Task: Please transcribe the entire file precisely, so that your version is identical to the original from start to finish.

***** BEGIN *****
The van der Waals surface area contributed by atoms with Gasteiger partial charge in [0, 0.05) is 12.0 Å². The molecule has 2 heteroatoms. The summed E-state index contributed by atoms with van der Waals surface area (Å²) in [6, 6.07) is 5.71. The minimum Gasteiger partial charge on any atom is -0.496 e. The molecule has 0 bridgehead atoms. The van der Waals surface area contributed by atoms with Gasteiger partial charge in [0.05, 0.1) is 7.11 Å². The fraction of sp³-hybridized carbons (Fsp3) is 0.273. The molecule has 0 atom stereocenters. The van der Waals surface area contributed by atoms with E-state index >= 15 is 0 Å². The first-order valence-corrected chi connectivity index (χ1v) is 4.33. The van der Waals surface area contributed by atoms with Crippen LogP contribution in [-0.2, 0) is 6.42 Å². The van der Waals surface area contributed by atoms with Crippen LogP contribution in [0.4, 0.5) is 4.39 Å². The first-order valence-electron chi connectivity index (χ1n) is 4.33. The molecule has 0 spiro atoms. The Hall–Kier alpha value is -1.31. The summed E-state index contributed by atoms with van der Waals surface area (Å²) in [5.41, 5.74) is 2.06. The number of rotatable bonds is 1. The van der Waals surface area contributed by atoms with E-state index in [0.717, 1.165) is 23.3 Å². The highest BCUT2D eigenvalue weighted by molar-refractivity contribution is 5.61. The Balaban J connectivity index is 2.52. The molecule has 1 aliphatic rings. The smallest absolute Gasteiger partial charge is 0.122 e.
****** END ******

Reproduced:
The van der Waals surface area contributed by atoms with Gasteiger partial charge in [0, 0.05) is 12.0 Å². The molecule has 2 heteroatoms. The summed E-state index contributed by atoms with van der Waals surface area (Å²) in [6, 6.07) is 5.71. The minimum Gasteiger partial charge on any atom is -0.496 e. The molecule has 0 bridgehead atoms. The van der Waals surface area contributed by atoms with Gasteiger partial charge in [0.05, 0.1) is 7.11 Å². The fraction of sp³-hybridized carbons (Fsp3) is 0.273. The molecule has 0 atom stereocenters. The van der Waals surface area contributed by atoms with E-state index >= 15 is 0 Å². The first-order valence-corrected chi connectivity index (χ1v) is 4.33. The van der Waals surface area contributed by atoms with Crippen LogP contribution in [-0.2, 0) is 6.42 Å². The van der Waals surface area contributed by atoms with Crippen LogP contribution in [0.4, 0.5) is 4.39 Å². The first-order valence-electron chi connectivity index (χ1n) is 4.33. The molecule has 0 spiro atoms. The Hall–Kier alpha value is -1.31. The summed E-state index contributed by atoms with van der Waals surface area (Å²) in [5.41, 5.74) is 2.06. The number of rotatable bonds is 1. The van der Waals surface area contributed by atoms with E-state index in [0.717, 1.165) is 23.3 Å². The highest BCUT2D eigenvalue weighted by molar-refractivity contribution is 5.61. The Balaban J connectivity index is 2.52. The molecule has 1 aliphatic rings. The smallest absolute Gasteiger partial charge is 0.122 e.